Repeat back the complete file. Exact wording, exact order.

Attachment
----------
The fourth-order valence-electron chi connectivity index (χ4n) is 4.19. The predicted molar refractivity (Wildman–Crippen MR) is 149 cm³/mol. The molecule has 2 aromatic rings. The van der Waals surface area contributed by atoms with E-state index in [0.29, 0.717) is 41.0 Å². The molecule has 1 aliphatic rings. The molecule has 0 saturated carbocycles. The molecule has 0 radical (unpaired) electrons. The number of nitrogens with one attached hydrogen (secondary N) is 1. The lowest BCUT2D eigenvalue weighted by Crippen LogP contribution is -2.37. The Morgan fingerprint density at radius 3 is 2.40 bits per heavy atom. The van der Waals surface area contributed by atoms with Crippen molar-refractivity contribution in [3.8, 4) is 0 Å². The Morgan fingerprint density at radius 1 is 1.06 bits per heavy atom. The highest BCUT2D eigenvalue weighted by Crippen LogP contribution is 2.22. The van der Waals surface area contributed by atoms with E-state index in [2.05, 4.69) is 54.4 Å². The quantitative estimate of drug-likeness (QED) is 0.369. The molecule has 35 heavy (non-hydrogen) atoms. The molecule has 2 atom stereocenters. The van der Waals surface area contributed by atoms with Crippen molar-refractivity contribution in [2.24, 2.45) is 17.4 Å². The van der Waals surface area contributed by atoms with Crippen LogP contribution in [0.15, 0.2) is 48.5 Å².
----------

The fourth-order valence-electron chi connectivity index (χ4n) is 4.19. The predicted molar refractivity (Wildman–Crippen MR) is 149 cm³/mol. The molecule has 2 aromatic rings. The van der Waals surface area contributed by atoms with E-state index in [0.29, 0.717) is 41.0 Å². The molecule has 1 aliphatic rings. The molecule has 0 saturated carbocycles. The molecule has 0 radical (unpaired) electrons. The number of nitrogens with one attached hydrogen (secondary N) is 1. The lowest BCUT2D eigenvalue weighted by Crippen LogP contribution is -2.37. The Morgan fingerprint density at radius 3 is 2.40 bits per heavy atom. The van der Waals surface area contributed by atoms with Crippen molar-refractivity contribution in [3.8, 4) is 0 Å². The Morgan fingerprint density at radius 1 is 1.06 bits per heavy atom. The highest BCUT2D eigenvalue weighted by Crippen LogP contribution is 2.22. The van der Waals surface area contributed by atoms with E-state index in [2.05, 4.69) is 54.4 Å². The quantitative estimate of drug-likeness (QED) is 0.369. The molecule has 35 heavy (non-hydrogen) atoms. The molecule has 2 atom stereocenters. The van der Waals surface area contributed by atoms with Crippen molar-refractivity contribution in [2.24, 2.45) is 17.4 Å². The van der Waals surface area contributed by atoms with Crippen LogP contribution in [0.15, 0.2) is 48.5 Å².